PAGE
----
Significant advancements have occurred in transducer technology in the past few years, including single-crystal technology, CMUT, matrix array technology and wireless probes. The high cost of supporting today’s high-tech transducers has the potential to ruin any budget.
If you support the ultrasound modality in any way, you’ve most-likely heard of the Philips X5-1 transducer. Many believe that it’s THE transducer that revolutionized modern trans-thoracic echo-cardiography. For those not so familiar, rather than producing traditional 2D cross-sectional images, probes, such as the X5-1, can create live-3D volumetric images. No doubt, if you have these transducers in your fleet, then you’ve spent tens of thousands from your service budget supporting them. But why are these transducers more costly to support and seem to fail much more often than traditional transducers?
If we focus on Philips cardiac transducers, you’ll see there’s a quantum leap in technology between the legacy S5-1 and the X5-1. The typical legacy cardiac transducer, in this case the S5-1, was designed around a traditional acoustic array, consisting of 80 acoustic elements, bonded to backing material to control the direction of and efficiency of the sound energy. The array is electronically connected to a single PCB within the scanhead via several flex-circuits. The PCB is relatively simple but mostly handles the connection to the wiring harness (consisting of 80 miniature coax-cables, the thickness of a human hair).
The design of the X5-1 is a radical departure from traditional probe design.
- The acoustic array in the X5-1 is of a newer design than traditional arrays. Although now commonplace within most Philips transducers, PureWave arrays are much more efficient and have the capability of providing greater penetration and resolution than traditional arrays.
- The X5-1 array boasts 3040 elements in roughly the same physical space as the 80-element S5-1.
- The array is mounted, not on traditional backing material, but sits atop of an ASIC (Application Specific Integrated Circuit) which handles much of the control and beamforming of the array.
- Beamforming and control traditionally lie within the scanner itself. There is a series of 4 PCB’s within the scanhead to assist with array/ASIC control as well as handle the connection to the wiring harness.
- The cable, rather than consisting of 80 wires, now has 163 consuming roughly the same physical dimensions. 12 wires are designated for ASIC control, 151 for signals.
These high-tech probes exhibit failures similar to other transducers…lens damage, strain relief damage, cable pulls, connector damage, premature electronic failures and accidental trauma. For years, the primary mode of failure on almost all cardiac probes was a breakdown of the individual micro-coaxial wires within the wiring harness due to the way echo studies are performed. Cable/wiring failures are still common, but all the technological advancements in these probes have presented new modes of failure never seen before.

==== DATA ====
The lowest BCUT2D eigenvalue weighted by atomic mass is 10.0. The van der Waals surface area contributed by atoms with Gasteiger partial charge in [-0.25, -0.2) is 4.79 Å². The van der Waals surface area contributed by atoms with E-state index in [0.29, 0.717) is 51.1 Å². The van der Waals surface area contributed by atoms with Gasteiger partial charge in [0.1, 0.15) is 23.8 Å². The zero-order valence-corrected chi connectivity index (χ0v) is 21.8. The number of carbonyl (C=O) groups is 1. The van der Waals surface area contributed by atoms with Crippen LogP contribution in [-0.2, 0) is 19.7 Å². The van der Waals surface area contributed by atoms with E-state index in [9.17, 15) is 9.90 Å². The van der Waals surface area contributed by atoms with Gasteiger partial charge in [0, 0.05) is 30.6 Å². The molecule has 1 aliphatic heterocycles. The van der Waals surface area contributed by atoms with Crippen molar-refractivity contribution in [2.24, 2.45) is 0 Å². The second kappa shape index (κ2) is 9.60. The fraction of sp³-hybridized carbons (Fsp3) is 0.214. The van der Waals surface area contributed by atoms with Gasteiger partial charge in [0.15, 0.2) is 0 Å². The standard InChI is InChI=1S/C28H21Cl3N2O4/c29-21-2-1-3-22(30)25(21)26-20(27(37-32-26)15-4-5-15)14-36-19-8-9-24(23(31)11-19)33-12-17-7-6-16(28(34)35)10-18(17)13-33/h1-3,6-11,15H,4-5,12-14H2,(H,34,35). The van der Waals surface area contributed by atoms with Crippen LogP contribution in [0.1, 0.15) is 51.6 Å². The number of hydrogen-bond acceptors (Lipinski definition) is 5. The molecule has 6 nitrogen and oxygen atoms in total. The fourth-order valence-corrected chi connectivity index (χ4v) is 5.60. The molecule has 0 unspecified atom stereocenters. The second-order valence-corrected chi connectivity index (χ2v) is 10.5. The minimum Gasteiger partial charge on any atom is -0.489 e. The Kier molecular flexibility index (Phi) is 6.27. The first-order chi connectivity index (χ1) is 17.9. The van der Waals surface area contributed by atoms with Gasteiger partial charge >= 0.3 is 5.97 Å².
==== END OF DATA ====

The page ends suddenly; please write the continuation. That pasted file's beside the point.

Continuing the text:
For example, a very common mode of failure with the Philips X5-1, that is not typically encountered on traditional probe designs, is constant static in CW (continuous wave) Doppler mode at only specific locations within the image. The problem may or may not actually be repeatable, which makes it extremely frustrating for echo-techs as well as service personnel. A good percentage of the X5-1’s exhibiting this phenomenon may actually have no problem whatsoever, however; it is likely that it is THE most frequent reason for which the probe is replaced.
Even though the causes of probe failures remain mostly unchanged, the components within probes and the methods to address the failures have become increasingly challenging. Healthcare organizations have been struggling to find true repair solutions for live 3D volumetric probes, such as the Philips X8-2t, X7-2t, X5-1, GE 6VT-D, and that most solutions result in replacement versus traditional repair.
Innovatus Imaging not only has the ability to interrogate the various components in the X5-1, but also has the ability to address complex failures on this probe. We’ve also developed significant capabilities on other volumetric probes such as the X7-2t and X8-2t and GE 6VT-D, thus enabling healthcare facilities to avoid costly replacements. As today’s transducers become more advanced, you can bet that tomorrow’s breakdowns are going to be based upon obscure, non-traditional points of failures. Be sure that your repair provider has advanced as much as the products you support.